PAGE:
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Prof. Ian Aird


1905 - 1962

Surgeon, who developed the kidney transplant in the UK. Born in Edinburgh, Aird was educated at George Watson's College and the University of Edinburgh, from where he graduated in 1928. Appointed to the Royal Hospital for Sick Children in Edinburgh in 1935, he went on to work in the Royal Infirmary of Edinburgh. After service in the Royal Army Medical Corps during World War II, Aird was invited to take up the Chair of Surgery at the University of London in 1946.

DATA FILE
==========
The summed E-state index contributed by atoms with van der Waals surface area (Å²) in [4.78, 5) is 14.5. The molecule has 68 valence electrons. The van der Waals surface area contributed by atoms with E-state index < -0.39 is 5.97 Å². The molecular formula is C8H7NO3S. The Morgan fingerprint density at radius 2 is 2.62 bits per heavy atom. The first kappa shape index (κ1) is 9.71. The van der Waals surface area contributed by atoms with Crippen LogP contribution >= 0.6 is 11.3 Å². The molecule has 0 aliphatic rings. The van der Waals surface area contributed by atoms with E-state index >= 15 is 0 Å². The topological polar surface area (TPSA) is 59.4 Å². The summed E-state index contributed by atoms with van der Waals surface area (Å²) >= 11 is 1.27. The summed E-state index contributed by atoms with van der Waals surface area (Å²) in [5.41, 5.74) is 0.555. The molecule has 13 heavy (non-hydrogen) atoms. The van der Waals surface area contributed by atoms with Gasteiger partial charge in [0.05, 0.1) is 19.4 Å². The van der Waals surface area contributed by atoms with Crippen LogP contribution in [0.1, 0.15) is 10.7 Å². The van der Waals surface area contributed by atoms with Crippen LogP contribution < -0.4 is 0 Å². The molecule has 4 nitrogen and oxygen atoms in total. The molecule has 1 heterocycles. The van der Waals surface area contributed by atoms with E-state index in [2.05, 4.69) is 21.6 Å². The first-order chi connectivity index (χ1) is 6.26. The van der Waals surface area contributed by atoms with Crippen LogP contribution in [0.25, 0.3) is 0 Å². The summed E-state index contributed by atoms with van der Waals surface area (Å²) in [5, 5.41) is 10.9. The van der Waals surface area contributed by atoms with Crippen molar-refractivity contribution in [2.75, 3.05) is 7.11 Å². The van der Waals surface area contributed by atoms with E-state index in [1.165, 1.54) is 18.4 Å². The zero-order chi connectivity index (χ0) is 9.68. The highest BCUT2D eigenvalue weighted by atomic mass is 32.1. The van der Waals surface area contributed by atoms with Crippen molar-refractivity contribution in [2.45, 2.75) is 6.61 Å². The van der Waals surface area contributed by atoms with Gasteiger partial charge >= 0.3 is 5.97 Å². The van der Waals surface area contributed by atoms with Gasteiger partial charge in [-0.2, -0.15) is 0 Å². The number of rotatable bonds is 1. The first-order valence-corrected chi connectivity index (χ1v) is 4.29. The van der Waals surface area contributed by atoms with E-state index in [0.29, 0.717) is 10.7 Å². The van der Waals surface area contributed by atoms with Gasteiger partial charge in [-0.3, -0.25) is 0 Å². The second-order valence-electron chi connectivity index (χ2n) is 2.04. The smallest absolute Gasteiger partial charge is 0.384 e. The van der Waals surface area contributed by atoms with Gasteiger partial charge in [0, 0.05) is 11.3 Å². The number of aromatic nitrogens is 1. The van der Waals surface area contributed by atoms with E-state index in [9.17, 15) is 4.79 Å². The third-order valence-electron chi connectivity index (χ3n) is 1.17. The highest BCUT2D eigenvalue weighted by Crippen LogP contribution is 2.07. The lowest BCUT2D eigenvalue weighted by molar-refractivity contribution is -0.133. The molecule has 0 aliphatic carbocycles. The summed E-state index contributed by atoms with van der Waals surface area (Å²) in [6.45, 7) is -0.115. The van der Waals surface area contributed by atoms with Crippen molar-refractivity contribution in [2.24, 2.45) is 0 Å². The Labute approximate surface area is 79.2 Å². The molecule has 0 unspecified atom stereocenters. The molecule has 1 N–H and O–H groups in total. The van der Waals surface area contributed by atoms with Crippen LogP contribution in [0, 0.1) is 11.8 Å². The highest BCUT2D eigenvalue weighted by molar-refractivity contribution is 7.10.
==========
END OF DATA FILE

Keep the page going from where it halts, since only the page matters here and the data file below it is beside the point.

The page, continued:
His name first came to public notice when he separated the infant Siamese twins Boko and Tomo, who came to the UK from West Africa. This was the first time this operation had been undertaken in Britain.

He also carried out the first kidney transplant where donor and recipient were not identical twins and invented the pump oxygenator. Aird was a respected teacher and pioneered research on the links between blood groups and disease. His book A Companion to Surgical Studies (1949) was particularly well received and he wrote numerous scientific papers.

Aird died in London (England).


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